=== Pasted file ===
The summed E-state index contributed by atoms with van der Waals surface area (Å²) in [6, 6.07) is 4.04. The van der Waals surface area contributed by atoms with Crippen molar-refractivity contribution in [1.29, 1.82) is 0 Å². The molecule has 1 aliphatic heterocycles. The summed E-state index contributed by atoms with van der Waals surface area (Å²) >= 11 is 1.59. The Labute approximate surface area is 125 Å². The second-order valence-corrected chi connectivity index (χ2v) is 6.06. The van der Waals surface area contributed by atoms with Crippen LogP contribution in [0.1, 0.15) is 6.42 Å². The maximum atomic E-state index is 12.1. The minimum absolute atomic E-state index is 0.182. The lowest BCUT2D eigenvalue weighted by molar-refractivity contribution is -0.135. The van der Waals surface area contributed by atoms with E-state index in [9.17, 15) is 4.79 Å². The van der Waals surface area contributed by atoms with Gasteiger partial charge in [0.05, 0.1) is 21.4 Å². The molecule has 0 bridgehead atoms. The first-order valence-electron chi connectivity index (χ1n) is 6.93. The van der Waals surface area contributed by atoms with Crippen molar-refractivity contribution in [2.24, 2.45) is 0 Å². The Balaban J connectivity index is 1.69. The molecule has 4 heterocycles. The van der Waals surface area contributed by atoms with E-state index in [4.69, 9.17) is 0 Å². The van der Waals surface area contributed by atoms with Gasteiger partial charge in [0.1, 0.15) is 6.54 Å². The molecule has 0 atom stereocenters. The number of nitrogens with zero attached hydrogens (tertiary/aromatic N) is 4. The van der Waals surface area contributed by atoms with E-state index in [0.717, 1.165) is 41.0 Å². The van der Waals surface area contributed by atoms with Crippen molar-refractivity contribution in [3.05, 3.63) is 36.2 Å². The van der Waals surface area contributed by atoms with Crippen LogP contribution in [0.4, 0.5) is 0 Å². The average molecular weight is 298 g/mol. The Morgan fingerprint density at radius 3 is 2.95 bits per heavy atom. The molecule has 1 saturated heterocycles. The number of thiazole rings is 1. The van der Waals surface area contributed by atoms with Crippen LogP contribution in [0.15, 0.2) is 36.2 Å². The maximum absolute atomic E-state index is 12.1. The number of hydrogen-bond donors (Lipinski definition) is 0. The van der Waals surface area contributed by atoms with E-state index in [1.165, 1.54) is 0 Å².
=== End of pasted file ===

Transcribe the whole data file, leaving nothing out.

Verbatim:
The summed E-state index contributed by atoms with van der Waals surface area (Å²) in [6, 6.07) is 4.04. The van der Waals surface area contributed by atoms with Crippen molar-refractivity contribution in [1.29, 1.82) is 0 Å². The molecule has 1 aliphatic heterocycles. The summed E-state index contributed by atoms with van der Waals surface area (Å²) >= 11 is 1.59. The Labute approximate surface area is 125 Å². The second-order valence-corrected chi connectivity index (χ2v) is 6.06. The van der Waals surface area contributed by atoms with Crippen LogP contribution in [0.1, 0.15) is 6.42 Å². The maximum atomic E-state index is 12.1. The minimum absolute atomic E-state index is 0.182. The lowest BCUT2D eigenvalue weighted by molar-refractivity contribution is -0.135. The van der Waals surface area contributed by atoms with E-state index in [9.17, 15) is 4.79 Å². The van der Waals surface area contributed by atoms with Gasteiger partial charge in [0.05, 0.1) is 21.4 Å². The molecule has 0 bridgehead atoms. The first-order valence-electron chi connectivity index (χ1n) is 6.93. The van der Waals surface area contributed by atoms with Crippen molar-refractivity contribution in [2.24, 2.45) is 0 Å². The Balaban J connectivity index is 1.69. The molecule has 4 heterocycles. The van der Waals surface area contributed by atoms with E-state index in [4.69, 9.17) is 0 Å². The van der Waals surface area contributed by atoms with Gasteiger partial charge in [0.1, 0.15) is 6.54 Å². The molecule has 0 atom stereocenters. The number of nitrogens with zero attached hydrogens (tertiary/aromatic N) is 4. The van der Waals surface area contributed by atoms with E-state index in [0.717, 1.165) is 41.0 Å². The van der Waals surface area contributed by atoms with Crippen molar-refractivity contribution in [3.05, 3.63) is 36.2 Å². The van der Waals surface area contributed by atoms with Crippen LogP contribution in [0.4, 0.5) is 0 Å². The average molecular weight is 298 g/mol. The Morgan fingerprint density at radius 3 is 2.95 bits per heavy atom. The molecule has 1 saturated heterocycles. The number of thiazole rings is 1. The van der Waals surface area contributed by atoms with Crippen LogP contribution in [0.15, 0.2) is 36.2 Å². The maximum absolute atomic E-state index is 12.1. The number of hydrogen-bond donors (Lipinski definition) is 0. The van der Waals surface area contributed by atoms with E-state index in [1.165, 1.54) is 0 Å².